A 17-year-old boy was ordered Tuesday to spend at least two years in lock up with the state's Department of Youth Services.
Cody Ramsey, found delinquent of complicity to robbery and complicity to aggravated robbery, could remain in custody until age 21, Lucas County juvenile court Judge Connie Zemmelman ruled.
The Ramsey youth, who appeared with his mother and father, said little during the morning court appearance. His mother, Barb Ramsey, wept; his father, Steve Ramsey, shook his head several times.
The teen is accused of being the “pivotal person” in orchestrating two robberies, one of which led to the April 29 death of Nathaniel Phillips, 20, of Toledo, inside a West Toledo apartment on Twin Oaks Drive. Michael Kohlhofer, 20, of Holland, was also shot during the incident.
A second 17-year-old boy was allegedly set up by the Ramsey youth and then robbed by another teen, Levi Jackson, 17, of Holland, who will be tried as an adult.
Prosecutor Lori Olender, who oversees the the juvenile division, said if the Ramsey youth was not involved in the crimes they were “much less likely to happen” and that both robberies were planned.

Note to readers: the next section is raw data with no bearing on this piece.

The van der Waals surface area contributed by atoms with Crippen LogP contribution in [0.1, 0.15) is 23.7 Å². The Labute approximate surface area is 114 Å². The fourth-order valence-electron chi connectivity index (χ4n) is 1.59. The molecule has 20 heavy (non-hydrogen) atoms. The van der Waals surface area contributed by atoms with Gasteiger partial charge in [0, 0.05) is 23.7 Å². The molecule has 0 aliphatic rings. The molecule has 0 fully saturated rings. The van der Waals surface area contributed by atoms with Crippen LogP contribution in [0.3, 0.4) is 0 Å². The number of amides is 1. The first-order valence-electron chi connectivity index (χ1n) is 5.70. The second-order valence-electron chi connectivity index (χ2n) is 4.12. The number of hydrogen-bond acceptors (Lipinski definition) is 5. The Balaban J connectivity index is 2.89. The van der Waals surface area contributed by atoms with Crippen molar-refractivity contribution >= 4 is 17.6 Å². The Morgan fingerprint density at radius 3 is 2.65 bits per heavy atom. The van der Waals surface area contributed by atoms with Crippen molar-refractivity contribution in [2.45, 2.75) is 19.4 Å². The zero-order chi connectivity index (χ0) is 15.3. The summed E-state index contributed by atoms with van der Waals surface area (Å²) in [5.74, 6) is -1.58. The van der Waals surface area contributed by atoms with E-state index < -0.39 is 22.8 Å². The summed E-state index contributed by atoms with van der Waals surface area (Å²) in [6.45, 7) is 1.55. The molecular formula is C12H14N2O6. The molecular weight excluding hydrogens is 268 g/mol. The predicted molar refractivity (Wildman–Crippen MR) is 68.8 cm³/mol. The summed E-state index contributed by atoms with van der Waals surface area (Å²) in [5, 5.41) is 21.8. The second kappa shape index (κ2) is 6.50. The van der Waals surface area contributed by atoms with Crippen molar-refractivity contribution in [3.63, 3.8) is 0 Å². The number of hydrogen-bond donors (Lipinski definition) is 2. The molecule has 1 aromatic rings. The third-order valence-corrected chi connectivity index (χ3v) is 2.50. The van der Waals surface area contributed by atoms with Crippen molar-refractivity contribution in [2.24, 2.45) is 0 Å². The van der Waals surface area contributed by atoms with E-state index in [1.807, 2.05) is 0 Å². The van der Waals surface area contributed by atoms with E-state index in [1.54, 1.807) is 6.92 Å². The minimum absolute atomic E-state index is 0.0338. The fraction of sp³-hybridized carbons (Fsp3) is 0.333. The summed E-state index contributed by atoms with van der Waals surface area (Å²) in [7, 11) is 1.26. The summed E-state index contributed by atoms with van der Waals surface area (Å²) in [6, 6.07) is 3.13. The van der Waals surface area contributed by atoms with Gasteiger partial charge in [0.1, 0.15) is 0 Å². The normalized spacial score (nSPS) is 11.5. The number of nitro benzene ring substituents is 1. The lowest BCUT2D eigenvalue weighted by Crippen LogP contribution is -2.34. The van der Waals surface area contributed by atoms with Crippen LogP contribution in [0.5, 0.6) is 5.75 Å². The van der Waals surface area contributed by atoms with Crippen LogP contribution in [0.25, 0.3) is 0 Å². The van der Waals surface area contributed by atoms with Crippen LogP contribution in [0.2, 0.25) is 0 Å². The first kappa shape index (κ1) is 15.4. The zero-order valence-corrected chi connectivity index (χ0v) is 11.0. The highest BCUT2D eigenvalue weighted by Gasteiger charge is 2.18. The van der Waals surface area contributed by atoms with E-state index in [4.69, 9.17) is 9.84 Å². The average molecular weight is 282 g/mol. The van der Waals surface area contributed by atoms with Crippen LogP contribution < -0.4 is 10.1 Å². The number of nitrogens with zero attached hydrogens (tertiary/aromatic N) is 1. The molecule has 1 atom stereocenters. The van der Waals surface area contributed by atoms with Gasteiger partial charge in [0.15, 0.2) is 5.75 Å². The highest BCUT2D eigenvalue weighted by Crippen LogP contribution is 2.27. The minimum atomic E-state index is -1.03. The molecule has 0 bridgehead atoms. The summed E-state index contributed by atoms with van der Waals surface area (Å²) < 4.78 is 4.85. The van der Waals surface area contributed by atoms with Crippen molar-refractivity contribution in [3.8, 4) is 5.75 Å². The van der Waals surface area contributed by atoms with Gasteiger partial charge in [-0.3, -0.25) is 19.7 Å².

The teen was originally also charged with murder, but it was dropped after he signed an “iron-clad cooperation agreement” to testify against the Jackson youth and Antonio Taylor, 19, of Holland.
The Jackson youth and Mr. Taylor are each charged with two counts of aggravated robbery and one count of murder; Mr. Taylor is also charged with one count of felonious assault.
Ms. Olender said in court that on April 28 the Ramsey youth invited David Wood to a house on Park Lane in Toledo and, when the Wood youth arrived, he was robbed at gunpoint, allegedly by the Jackson youth, of marijuana and cash.
The next day, the Ramsey youth spent $175 to buy marijuana at the Twin Oaks apartment and allegedly told the Jackson youth and Mr. Taylor that the people in the town home had cash and drugs.
After the Twin Oaks robbery, the two suspects allegedly went to the Ramsey youth and the three split the take.
Prior to sentencing, a victim advocate read a letter written by Mr. Phillips' mother Bridgett Holland.
In the brief letter, Ms. Holland asked the judge to "do the right thing."
Judge Zemmelman noted that the Ramsey youth did not have a prior criminal history, but that did not excuse his involvement with the two robberies.
The judge said she was "troubled" by stories of young people with guns.
“You're either going to get killed, someone else is going to be killed, or you're going to end up in prison,” she said. “ … I don't think you're a bad person, but you've done some bad things.”
Contact Taylor Dungjen at: firstname.lastname@example.org, 419-724-6054, or on Twitter @taylordungjen.
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